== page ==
The Studio of Eric Valosin

Friday, January 10, 2014

Meaning in Meaninglessness - A Mystical Reading of Ecc 1:2

Spoiler Alert: 

Everything is meaningless. The good news is, that means everything's ok. Really, the true spoiler is that through a bit of exegetical contortion we see that this famous passage from Ecclesiastes actually forshadows the whole story and redemptive turn of Ecclesiastes. Put simply the Teacher could have saved himself the trouble of writing so much of the rest of the book if he shared the full weight of the words he so carefully chose.

Ecclesiastes seemed like the right book to begin a series of mystical readings of the Bible. It is rife with paradox and counterintuitive proclamations, and seems to say so much without really saying much of anything; a perfect Mystical Text! The JPS Bible Commentary's volume on Ecclesiastes by Michael V. Fox also names Ecclesiastes as "the closest the Bible comes to Philosophy, which is the intellectual, rational contemplation of fundamental human issues, with no recourse to revelation or conventional tradition" (xi). There's something charming in that to me because despite it's isolating honesty it somehow still ends up canonized, becoming conventional tradition, and being a source of revelation to millions.

Everything Is Meaningless

Tape up your ankles ladies and gentleman - we're about to launch into a routine of etymological, hermeneutical, exegetical, linguistic gymnastics the likes of which would break both ankles of the best olympians (...a little 1996 Kerri Strug joke...). Let's begin. Koholeth, translated "the Teacher," pronounces,

Everything Is Meaningless (Ecc. 1:2)

We know this is a roughly bastardized translation, as even the best Biblical texts often are. Often we may have heard this passage more literally translated as Everything is Vanity, preceded by the phrase vanity of vanities in place of the more common utterly meaningless. What they don't tell you is HOW they arrived at "Vanity," and what that really does to our reading of the word "Meaningless"

So I turned to the original Hebrew, transliterated as:

Ha-kol hebel (Ecc. 1:2)

The first part is easy: Ha = The,  and Kol = all/the whole of it.  The next word is where things get interesting. Hebel directly translates to Vapor or Breath. So how did we get "vanity" from that? Well, conjugated as a verb, Habal means to act as vapor. This gives us the idea of the empty, substanceless actions we'd call "vain." So "Vanity" in this case means "acting as vapor," and thus "Meaningless" takes on a meaning of "having no substance; being close to nothing."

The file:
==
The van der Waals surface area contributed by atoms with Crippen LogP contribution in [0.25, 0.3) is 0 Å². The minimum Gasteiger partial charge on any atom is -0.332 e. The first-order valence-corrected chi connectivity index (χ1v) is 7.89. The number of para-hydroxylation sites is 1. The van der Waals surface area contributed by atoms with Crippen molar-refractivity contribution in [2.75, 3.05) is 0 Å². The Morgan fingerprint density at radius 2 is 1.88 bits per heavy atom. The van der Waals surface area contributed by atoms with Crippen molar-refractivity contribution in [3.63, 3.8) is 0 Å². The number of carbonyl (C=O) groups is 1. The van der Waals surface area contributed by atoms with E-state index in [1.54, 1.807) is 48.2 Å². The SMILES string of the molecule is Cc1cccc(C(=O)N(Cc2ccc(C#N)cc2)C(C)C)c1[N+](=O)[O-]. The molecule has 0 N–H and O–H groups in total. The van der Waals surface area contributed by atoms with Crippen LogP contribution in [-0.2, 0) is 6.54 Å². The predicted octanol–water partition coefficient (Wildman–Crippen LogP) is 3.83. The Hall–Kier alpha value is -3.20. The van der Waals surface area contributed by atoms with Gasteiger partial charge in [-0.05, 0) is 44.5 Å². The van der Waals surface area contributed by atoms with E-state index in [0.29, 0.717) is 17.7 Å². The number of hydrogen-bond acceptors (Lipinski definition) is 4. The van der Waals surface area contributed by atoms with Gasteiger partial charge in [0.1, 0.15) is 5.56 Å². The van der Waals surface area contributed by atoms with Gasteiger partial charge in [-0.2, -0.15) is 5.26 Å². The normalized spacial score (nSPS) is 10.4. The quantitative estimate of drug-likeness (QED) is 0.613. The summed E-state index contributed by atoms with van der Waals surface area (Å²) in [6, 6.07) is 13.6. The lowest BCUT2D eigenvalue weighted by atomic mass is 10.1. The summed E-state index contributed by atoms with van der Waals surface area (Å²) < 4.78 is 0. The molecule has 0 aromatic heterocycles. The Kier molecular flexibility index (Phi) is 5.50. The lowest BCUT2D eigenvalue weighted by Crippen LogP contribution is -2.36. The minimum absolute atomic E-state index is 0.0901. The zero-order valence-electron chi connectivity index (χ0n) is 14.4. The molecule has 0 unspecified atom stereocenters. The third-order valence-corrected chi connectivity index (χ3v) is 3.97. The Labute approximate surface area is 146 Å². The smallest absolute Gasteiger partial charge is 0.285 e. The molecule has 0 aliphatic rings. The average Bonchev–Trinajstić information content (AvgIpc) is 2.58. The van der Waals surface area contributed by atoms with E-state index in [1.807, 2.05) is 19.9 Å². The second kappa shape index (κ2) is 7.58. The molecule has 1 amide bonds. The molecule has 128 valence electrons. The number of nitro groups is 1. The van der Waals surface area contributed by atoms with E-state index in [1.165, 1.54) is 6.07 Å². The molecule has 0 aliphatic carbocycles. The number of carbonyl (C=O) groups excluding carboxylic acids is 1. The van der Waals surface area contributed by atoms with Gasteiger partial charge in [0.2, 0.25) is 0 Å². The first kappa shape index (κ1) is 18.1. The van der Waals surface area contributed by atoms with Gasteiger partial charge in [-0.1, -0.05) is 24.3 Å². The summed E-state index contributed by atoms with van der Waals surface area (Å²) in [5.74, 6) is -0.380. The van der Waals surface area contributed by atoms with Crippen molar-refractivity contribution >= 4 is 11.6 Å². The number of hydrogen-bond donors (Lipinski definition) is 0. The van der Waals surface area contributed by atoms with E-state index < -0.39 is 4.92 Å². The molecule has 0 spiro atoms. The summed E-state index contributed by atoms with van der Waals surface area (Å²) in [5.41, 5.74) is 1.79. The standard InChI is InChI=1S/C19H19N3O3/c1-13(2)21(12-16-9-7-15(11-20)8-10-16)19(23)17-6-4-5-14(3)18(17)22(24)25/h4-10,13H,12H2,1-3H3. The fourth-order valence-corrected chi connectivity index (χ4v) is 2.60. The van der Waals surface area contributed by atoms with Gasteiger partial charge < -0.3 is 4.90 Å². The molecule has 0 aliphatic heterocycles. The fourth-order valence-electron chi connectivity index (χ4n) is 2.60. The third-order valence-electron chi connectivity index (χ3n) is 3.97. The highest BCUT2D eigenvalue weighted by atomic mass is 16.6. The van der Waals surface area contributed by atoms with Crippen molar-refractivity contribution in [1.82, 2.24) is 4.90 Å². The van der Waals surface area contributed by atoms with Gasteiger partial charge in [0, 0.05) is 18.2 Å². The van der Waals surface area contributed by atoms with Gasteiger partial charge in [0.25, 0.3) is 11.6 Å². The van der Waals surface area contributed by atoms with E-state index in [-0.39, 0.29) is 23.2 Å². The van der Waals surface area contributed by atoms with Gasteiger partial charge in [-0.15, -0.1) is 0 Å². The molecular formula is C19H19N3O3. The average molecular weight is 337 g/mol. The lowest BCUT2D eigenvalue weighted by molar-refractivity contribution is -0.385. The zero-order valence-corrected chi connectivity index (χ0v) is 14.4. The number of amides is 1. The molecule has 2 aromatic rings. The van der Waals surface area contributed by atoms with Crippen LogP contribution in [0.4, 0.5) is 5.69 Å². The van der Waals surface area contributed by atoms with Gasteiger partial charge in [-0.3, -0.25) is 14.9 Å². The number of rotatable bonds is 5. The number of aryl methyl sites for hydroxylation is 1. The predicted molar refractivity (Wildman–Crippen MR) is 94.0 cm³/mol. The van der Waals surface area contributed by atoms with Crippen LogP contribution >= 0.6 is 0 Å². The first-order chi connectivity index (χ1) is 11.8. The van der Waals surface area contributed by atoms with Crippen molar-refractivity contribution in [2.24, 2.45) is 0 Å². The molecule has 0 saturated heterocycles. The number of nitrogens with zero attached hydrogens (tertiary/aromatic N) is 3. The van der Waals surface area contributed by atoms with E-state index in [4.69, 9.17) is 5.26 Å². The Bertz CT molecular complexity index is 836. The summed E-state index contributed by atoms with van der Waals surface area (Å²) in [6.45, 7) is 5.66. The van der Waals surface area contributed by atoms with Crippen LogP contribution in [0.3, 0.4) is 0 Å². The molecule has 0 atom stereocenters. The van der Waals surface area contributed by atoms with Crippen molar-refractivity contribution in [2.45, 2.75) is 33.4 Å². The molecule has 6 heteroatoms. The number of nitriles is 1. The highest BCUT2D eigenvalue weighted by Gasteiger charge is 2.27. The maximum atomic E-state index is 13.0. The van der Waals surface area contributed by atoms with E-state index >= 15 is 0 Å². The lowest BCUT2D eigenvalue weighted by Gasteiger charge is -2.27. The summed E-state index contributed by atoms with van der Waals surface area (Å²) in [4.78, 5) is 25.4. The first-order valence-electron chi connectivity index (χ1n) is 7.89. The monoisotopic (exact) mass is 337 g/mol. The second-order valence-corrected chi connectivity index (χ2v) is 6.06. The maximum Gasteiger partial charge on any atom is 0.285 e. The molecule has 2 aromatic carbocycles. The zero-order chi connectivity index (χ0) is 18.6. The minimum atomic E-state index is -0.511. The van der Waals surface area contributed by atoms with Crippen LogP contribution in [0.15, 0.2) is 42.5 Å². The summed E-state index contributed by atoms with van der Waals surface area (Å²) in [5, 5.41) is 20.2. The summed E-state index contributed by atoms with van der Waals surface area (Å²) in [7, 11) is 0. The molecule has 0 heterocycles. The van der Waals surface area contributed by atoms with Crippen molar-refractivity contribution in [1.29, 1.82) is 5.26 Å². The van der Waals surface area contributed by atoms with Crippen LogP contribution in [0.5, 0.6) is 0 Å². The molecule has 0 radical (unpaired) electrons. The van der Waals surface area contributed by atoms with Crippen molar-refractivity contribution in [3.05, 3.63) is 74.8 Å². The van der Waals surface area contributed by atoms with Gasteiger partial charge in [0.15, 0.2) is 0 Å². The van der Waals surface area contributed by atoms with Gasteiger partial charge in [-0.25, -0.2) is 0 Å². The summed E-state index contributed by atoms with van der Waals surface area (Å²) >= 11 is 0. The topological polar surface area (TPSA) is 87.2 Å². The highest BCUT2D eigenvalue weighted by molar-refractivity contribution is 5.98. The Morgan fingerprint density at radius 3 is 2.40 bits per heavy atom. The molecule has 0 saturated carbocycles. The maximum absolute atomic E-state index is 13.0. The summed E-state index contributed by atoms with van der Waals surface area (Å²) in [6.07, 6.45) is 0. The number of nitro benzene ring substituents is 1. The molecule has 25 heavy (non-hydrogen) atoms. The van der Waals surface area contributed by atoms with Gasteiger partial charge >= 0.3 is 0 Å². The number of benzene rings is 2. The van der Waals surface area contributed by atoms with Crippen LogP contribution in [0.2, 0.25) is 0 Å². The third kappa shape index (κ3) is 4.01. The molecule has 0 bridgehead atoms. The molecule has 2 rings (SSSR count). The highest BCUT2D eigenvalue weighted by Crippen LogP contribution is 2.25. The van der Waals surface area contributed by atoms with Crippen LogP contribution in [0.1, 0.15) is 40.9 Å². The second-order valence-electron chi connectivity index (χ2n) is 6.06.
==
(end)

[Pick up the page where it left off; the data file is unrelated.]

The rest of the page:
So, in a strikingly apophatic turn of events, we can reinterpret the passage:

Everything is Meaningless


The whole of it [is] substanceless/nothingness

So What? Let's Ask Cain and Abel

So we've reconstructed a literal interpretation of 1:2, but how should we feel about this? Is this really as bleak a proposition as it seems? I think not...

Interestingly enough, Hebel happens to be the exact word given as a name to Adam and Eve's second child, which we have come to Anglicize as Abel. Abel is thus named "Breath" or "Vapor," or essentially as we discovered, he's named "Nothing." One source illustrates it quite poetically saying, 
The names of important characters in Genesis are usually explained while they are given, but not Abel. Here is an individual who is named Whiff, who is not even worthy of an name-explanation, and who has himself done in by his brother Cain, before he can even say a word! If God hadn't accepted his offering (Genesis 4:4) and Jesus hadn't proclaimed him righteous (Matthew 23:35) Abel would make for a very sad character.  
And what of Cain? His name takes us for quite an etymological romp. Cain (or Kain) is usually translated as "reed" or "spear." This is usually where the interpretation stops; makes sense, right? The one named "Spear" kills the one named "Nothing." However, as a verb, the word has come to mean to gather or acquire. Yet, most literally it means to forge (a spear perhaps - and to forge spears is to create and thus acquire or gather them).

Take it a step further, and combining the roots (to gather and reed/spear) gives us the word for to build a nest (As in "to gather reeds"). So then:

Cain kills Abel

Kain kills Hebel